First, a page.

I have Google’s webmaster tools as a gadget on my Google start page.

You have to verify that you control a domain before it Google will tell you stuff like the top search phrases and RSS subscribers and whatnot. When I logged in this morning I noticed that a couple of the domains that I had previously verified by placing a specially named HTML file on the site were now unverified.

“Stupid Google,” I thought to myself. “Why would you forget that I had verified those things?” I was thinking that perhaps it was because I had removed the specially named files and Google wanted to be able to reverify every so often.

Turns out Google was in fact brighter than whoever wrote my WordPress theme.

Every time your web browser gets a page from a webserver there’s a number, called a status code, associated with that transaction that categorizes the type of page that you are getting. If you try to access a page that doesn’t exist on my site you get a cute picture of a puppy. This is all fine and good except the status code that page sends is 200 (“OK”) which isn’t right. The reason Google unverified my site is it realized that my site reported every single page requested as being there rather than returning a 404 (“Not Found”) status for pages don’t exist.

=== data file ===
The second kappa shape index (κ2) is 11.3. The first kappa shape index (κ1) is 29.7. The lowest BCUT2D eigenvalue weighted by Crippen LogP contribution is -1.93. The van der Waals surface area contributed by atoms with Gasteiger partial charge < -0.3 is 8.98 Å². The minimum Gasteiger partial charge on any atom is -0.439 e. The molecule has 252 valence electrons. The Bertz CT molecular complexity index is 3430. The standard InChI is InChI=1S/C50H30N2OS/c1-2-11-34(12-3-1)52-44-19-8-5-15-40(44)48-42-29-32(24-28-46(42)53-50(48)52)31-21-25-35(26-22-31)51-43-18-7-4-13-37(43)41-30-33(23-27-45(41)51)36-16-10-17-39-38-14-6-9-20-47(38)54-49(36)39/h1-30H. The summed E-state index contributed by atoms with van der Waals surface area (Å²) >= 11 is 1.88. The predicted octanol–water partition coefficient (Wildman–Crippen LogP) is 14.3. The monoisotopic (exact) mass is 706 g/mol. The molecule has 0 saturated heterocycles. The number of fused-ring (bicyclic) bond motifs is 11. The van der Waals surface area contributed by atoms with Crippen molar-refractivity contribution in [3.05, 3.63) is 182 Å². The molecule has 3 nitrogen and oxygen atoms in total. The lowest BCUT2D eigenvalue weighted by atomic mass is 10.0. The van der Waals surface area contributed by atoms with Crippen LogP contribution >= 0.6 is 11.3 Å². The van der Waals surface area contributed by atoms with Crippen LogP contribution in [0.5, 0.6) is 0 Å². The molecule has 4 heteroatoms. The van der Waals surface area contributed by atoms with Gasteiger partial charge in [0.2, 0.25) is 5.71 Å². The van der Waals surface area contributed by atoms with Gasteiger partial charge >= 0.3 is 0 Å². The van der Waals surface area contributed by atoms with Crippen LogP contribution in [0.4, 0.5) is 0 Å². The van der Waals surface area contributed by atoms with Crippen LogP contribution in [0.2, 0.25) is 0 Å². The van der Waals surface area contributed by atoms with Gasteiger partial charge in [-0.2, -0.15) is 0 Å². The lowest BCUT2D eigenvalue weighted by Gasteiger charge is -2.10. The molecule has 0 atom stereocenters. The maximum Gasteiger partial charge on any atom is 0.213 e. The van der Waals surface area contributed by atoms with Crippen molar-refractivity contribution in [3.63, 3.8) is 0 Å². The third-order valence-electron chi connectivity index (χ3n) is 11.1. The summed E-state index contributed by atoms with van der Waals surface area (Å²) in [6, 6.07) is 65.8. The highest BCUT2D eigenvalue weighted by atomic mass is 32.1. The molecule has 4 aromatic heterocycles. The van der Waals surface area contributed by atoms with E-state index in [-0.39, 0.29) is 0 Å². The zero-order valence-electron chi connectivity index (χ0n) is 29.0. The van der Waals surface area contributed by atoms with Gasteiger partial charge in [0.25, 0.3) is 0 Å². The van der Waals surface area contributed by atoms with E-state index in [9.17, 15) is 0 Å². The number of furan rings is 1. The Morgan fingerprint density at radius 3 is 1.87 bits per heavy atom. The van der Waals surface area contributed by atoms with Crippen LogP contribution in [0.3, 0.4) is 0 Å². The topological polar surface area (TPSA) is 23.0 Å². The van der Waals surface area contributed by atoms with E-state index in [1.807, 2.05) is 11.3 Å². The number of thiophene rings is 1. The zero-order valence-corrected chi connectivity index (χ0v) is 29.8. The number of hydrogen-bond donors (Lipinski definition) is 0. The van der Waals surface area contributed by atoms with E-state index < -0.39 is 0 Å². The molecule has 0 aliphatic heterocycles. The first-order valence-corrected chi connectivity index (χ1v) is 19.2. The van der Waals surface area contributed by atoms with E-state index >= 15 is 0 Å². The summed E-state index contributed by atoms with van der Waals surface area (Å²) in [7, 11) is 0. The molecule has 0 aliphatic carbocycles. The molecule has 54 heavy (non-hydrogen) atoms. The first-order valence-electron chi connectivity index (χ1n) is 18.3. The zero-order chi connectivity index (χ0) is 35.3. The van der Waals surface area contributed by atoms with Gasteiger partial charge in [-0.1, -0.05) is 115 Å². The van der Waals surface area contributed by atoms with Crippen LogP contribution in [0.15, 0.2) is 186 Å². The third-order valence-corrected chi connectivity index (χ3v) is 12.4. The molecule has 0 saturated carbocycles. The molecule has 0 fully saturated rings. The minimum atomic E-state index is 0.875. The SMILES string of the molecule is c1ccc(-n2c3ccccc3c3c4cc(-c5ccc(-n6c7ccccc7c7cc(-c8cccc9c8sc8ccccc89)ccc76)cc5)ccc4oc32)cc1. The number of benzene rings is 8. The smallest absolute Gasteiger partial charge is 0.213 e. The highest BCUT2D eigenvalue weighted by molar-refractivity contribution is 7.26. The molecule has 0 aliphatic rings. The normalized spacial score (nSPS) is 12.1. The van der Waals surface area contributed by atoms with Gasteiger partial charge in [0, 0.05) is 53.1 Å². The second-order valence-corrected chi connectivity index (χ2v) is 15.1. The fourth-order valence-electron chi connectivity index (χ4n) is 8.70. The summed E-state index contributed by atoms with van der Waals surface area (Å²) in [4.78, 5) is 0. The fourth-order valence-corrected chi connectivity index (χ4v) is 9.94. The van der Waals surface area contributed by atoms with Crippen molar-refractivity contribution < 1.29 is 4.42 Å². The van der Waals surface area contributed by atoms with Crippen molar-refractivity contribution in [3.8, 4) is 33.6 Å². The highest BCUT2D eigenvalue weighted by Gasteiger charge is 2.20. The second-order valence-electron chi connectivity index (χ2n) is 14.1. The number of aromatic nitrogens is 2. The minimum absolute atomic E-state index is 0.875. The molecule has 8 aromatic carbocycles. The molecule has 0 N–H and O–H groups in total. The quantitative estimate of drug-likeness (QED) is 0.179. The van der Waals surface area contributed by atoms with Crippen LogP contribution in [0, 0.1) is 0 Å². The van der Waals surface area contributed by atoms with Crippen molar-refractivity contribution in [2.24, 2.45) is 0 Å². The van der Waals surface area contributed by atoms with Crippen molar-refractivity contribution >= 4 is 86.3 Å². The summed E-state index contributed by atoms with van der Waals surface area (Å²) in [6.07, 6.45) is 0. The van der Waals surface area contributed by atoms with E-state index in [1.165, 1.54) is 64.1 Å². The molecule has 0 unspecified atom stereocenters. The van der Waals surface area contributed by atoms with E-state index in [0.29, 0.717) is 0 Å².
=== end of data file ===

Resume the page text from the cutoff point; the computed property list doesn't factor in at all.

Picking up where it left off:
This means that if someone else tried to put my page into webmaster tools and verify it then whatever the special filename that Google gives them would also come back as being present (status 200).

Smart as it is, Google made me fix this. So, I’m sorry Google for my lack of faith.